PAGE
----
The oak has long been considered a symbol of strength ("sturdy as an oak," "mighty oaks from little acorns grow"), and is celebrated in myths and legends throughout the world. It wat sacred to Thor and Jupiter, while the Druids, who thought that it inspired prophecy, built their altars under it. Indians and Spanish-Americans alike gathered acorns for food. Many birds and animals eat its acorns, and mule deer and porcupines have been known to eat oaK leaves.
Oak wood is used for flooring, furniture, fuel and fenceposts.
Shrub Live Oak (a)
scrub oak, encino achaparrado [shrub-size oak] Quercus turblneli Range: Our whole range; w to CA; s. to Mex. Dry slopes, 4,500' - 8,000' This oak should be readily identified by its small, somewhat shiny, bluish green, hollylike leaves with spine-tipped teeth arid dull yellow to reddish, hairy undersides.
Wavyleaff Oak (b)
scrub, shin, switch or evergreen oak; encino Quercunu^dulat
Range: Our whole range; w. to CA; s. to Mex. Dry places, 4,000' - 10,000'.
Wavy leaf margins of this oak are distinctive. The leaves are shiny and blue green and slightly (if at all) crinkled.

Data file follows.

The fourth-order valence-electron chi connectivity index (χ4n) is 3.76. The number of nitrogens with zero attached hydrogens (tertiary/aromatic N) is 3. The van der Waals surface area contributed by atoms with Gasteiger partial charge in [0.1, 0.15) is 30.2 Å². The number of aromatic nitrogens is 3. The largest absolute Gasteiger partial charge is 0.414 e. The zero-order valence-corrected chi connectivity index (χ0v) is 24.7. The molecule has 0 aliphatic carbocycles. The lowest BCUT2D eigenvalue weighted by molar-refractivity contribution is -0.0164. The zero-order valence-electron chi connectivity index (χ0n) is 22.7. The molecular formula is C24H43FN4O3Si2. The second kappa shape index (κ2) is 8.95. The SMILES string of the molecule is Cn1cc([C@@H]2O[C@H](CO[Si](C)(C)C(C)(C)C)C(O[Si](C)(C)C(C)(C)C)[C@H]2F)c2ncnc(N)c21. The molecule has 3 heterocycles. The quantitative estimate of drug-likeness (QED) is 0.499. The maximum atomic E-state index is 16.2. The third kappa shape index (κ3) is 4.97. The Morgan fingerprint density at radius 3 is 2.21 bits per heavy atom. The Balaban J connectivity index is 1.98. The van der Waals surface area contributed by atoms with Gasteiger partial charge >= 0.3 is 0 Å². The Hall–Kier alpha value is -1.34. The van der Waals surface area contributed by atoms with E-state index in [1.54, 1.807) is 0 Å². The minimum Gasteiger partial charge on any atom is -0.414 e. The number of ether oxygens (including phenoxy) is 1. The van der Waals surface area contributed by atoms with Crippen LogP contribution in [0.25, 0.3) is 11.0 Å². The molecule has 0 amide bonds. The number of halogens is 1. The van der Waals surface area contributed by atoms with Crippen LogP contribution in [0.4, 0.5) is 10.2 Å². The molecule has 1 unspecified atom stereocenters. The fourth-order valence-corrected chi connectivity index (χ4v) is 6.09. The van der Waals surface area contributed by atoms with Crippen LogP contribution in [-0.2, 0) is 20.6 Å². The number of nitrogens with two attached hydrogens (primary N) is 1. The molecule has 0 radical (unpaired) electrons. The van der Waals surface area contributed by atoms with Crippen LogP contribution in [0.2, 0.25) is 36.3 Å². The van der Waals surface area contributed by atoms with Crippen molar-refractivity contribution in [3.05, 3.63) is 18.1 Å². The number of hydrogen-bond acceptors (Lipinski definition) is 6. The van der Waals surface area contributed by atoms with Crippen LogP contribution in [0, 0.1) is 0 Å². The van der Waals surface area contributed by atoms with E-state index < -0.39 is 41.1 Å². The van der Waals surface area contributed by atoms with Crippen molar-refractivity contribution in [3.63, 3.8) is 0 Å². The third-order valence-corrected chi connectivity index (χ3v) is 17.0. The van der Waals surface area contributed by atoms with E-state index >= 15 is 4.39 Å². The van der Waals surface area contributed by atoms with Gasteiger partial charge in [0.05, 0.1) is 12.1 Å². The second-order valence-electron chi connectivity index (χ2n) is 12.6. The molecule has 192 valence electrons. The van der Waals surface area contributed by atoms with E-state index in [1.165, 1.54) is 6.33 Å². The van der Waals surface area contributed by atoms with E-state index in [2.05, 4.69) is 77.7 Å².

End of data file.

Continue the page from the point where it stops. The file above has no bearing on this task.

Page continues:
black or blackjack oak; roble negro [black oak], bellota Quercusemor] f Range: c. & se AZ, sw NM, w. TX; s. to Mex. Dry, rocky places, 3,000' - 8,000'.
Stiff, leathery, lustrous, dark green leaves serve to identify this oak. The undersides of the leaves are somewhat paler.
Gray Oak (d) shin oak, encinablanca [white oak] Quercusgrisea Range: s. AZ, s. NM, w. TX; s. to Mex. Dry rocky sites, 4,500' - 7,800'.
Small, oval, usually smooth-margined (occasionally toothed), dusty, gray blue leaves distinguish this oak from all others in our range.
Silverleaff Oak (e)
white leaf oak, encino bianco Quercus hypoleucoides
Range: se AZ, sw NM, w. TX; s. to Mex. Slopes & ridges, 4,000' - 8,500'.
This is the only one of our oaks to have silver-felt undersides on its lustrous, dark green leaves and the inside of the acorn cup fuzzy. The small chestnut brown acorn is enclosed for about 1/3 of its length by a silver-haired, scaly cup.
Arizona White Oak (f) Arizona oak, roble Quercus arizonica
Range: c. & se AZ, s. NM, w. TX; s. to Mex. Dry, rocky slopes, 5,000' -10,000' The undersides of this oak's leaves are permanently and densely matted with short, fuzzy, light brown hairs. Their upper surfaces are dull bluish green. The insides of the acorn cups are also fuzzy. The "evergreen" leaves are dropped before the new leaves emerge. _
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